While the Hawks clearly made the right business decision, Carroll does leave a significant, junkyard dog-sized hole in the Atlanta starting five. In his two breakout seasons in Atlanta, Carroll averaged over 31 minutes a game which, if nothing else, is a lot of floor time to fill. Last season, Carroll was also productive in those minutes, averaging 12.6 points, 5.3 boards and 1.3 steals per game. More importantly, as anyone who watched the Hawks play last year knows, Carroll’s impact is only partially reflected in his numbers. The Junkyard Dog also brought a level of intensity, particularly on the defensive end of the floor, that is difficult to replace.

THJrThe Hawks have made a few offseason moves to help fill the Carroll void. They brought in Tim Hardaway Jr from the Knicks and picked up Justin “Jrue’s Brother” Holiday from Golden State. While both, particularly Hardaway, will be able to provide some valuable minutes at the three spot and may evolve into impact players down the road, neither will be able to step into Demarre’s role right away.

Instead, the person best positioned to pick up Carroll’s slack is the man that backed him up for most of last year – Thabo Sefolosha.

Sefolosha is currently rehabbing from a serious NYPD-inflicted injury that ended his 2014-2015 season (and seriously hurt the Hawks title hopes) and neither Sefolosha nor the Hawks are yet talking return dates. However, if Thabo can make a full recovery from the injury, he may be more ready than anyone thinks to step into the Carroll’s spot in the starting lineup. While Thabo has never produced on the offensive end in the way that Demarre did over the last two years, the Thabo2similarities between the two players suggest that Sefolosha may be on the verge of the same kind of breakout season we saw from Carroll in 2013-2014.

To begin with, they are physically virtually identical. Carroll is 6’8, 212 lbs, while Sefolosha stands 6’7 and weighs in at 222 lbs. Both are known for their athleticism and hustle, moreso than for their skills.

When we look at the numbers in the season before each player joined the Hawks, we can see that Thabo actually seems to have been well ahead of Demarre prior to landing in Atlanta. In 2013-2014 Sefolosha’s final season with the Thunder, he averaged 6.3 points, 1.3 steals, 1.3 assists and 3.6 rebounds in 26 minutes of action per game. These numbers are all slightly ahead of Carroll’s 6.0 points, 0.9 assists, 0.9 steals and 2.8 rebounds per game in nearly 17 minutes for the Jazz in 2012-2013. While Sefolosha’s elevated numbers could be viewed as a product of the extra nine minutes per game he played in OKC, the fact that he was entrusted with more minutes playing for a better team is hardly a compelling argument in favour of Carroll.

Sefolosha’s numbers dipped in his first year in Atlanta (except in rebounding, where he jumped to 4.3 per), but this drop off is likely tied to the dip his minutes took when he found himself playing behind Carroll. When we compare the two on a per 36 minutes basis, Sefolosha’s stats are better than Carroll’s in rebounding, steals, assists and blocked shots, with Carroll edging Sefolosha out only in scoring.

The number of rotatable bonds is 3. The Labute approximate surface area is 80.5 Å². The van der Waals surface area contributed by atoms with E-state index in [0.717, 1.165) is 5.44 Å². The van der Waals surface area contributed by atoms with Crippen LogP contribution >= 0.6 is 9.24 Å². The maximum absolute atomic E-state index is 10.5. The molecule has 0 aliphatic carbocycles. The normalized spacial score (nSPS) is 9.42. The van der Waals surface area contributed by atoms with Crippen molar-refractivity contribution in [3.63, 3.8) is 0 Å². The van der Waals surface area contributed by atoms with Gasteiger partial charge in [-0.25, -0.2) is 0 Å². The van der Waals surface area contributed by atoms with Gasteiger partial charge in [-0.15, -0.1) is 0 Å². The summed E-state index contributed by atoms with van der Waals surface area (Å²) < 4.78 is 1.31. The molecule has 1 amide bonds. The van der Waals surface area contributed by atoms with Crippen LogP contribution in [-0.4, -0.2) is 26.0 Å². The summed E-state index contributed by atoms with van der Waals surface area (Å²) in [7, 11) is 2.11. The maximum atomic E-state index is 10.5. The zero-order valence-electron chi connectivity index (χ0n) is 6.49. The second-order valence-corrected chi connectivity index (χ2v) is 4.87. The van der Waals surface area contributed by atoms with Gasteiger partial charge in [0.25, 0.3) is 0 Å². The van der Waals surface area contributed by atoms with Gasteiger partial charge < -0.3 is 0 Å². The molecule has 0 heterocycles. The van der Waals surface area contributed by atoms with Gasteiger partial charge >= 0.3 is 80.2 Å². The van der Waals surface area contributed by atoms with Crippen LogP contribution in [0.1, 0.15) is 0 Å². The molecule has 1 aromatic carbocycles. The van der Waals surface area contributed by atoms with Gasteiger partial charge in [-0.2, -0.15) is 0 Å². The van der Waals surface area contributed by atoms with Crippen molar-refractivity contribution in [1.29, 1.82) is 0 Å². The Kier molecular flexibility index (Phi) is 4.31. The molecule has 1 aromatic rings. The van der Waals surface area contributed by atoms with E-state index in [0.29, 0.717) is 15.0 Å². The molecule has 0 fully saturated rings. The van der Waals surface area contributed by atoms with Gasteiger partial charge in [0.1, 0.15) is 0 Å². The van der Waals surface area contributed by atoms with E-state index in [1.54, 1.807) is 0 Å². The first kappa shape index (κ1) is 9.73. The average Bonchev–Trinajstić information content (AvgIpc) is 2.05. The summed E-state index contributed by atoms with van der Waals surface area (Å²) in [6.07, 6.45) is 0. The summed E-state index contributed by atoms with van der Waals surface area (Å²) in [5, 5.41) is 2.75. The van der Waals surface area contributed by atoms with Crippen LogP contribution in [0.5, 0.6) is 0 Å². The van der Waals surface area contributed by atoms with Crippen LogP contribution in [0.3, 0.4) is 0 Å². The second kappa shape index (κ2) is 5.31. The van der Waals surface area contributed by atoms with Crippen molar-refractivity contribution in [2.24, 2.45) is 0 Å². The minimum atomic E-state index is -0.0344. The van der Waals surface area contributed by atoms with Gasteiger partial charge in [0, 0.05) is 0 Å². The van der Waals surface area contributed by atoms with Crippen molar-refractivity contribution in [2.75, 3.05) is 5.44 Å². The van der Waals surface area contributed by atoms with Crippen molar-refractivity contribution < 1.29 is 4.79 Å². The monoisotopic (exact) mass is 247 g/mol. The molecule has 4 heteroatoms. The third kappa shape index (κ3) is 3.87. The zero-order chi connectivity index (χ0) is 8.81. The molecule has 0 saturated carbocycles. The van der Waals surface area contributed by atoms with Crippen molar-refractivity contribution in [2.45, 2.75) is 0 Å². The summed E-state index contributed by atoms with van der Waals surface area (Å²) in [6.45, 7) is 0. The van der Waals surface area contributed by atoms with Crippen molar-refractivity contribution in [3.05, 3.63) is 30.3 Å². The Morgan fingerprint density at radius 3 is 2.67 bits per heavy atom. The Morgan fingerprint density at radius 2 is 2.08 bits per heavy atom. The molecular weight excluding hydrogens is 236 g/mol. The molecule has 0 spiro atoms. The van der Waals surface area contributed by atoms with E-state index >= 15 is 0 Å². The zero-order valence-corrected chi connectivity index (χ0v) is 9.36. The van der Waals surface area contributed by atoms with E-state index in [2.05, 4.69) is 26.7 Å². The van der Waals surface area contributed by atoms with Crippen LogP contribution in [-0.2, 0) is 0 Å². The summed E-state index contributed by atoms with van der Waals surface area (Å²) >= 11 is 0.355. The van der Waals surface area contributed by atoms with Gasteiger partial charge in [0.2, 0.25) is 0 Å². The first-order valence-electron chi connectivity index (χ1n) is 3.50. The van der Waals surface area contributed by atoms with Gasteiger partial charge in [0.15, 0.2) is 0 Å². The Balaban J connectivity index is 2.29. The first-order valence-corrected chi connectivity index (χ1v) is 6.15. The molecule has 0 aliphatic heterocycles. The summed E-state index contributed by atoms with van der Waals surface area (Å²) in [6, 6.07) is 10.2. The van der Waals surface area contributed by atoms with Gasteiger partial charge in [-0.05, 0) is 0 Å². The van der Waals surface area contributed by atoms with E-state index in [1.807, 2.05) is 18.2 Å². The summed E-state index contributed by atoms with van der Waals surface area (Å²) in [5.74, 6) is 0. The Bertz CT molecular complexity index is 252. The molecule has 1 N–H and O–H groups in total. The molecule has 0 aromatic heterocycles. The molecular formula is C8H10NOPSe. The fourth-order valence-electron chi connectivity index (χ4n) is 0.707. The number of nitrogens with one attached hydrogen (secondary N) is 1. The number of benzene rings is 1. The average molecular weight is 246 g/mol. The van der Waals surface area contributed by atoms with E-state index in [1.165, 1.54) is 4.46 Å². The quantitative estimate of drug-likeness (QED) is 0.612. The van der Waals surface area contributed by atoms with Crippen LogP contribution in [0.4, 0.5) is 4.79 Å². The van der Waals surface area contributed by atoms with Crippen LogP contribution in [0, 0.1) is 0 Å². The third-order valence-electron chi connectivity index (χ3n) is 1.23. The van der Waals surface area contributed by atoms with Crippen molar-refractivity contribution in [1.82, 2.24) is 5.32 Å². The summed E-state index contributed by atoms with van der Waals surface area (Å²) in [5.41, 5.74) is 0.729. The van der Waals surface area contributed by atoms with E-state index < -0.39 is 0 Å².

Carroll and Sefolosha also seem to be developing along a similar path. Both began their careers as defence and energy guys, with Carroll adding his offensive abilities later on. His big leap in Atlanta Thabo1seemed to come from the three point line. Carroll did not shoot a meaningful sample of threes until his final year in Utah, when he averaged 1.1 attempts per game. It was not until he arrived in Atlanta that he was able to shoot with sufficient proficiency to justify attempting any more, shooting 36% in 2013-2014 and 39% in 2014-2015. Thabo, on the other hand, arrived in Atlanta having already proved that he can be deadly from beyond the arc. Prior to a drop off in his final year in OKC, Thabo shot 43% on 1.7 attempts per game in 2011-2012 and 41% on 3.2 attempts per game in 2012-2013. Whereas Carroll arrived in Atlanta needing to develop a 3-point shot, Thabo showed up fully formed.

It is clear that Sefolosha has all of the skills and natural ability needed to step in and replace Demarre Carroll as soon as he’s healthy enough to return to action. The biggest question mark is whether he will be able to bring the same energy and intensity that Caroll brought every time he stepped on the floor. If so, the best move the Hawks made this offseason may have been letting the Junkyard Dog get away.


You could be forgiven for forgetting all about him. Shabazz Muhammad’s name does not spring readily to mind when you think about the future of the Minnesota Timberwolves. The T-Wolves roster boasts three consecutive number one overall draft picks and the NBA’s reigning slam dunk Shab2champion. It’s easy for a player like Muhammad, who doesn’t fly quite as high as Andrew Wiggins and Zach Lavine, to get lost in the glitz and glamour of the other youngsters on the squad. However, he may yet prove to be one of the most important pieces in the Timberwolves rebuilding process.

Entering the third year in the NBA, Muhammad’s pro career has begun with a less than ideal start. Due to injuries and a D-League assignment, he has played in only 75 total NBA games over two years – 37 in his first year and 38 last year. These injuries, in themselves, are cause for concern. If Muhammad can get himself, healthy, there are ample reasons to believe he could be as important to their future as anyone currently on their roster.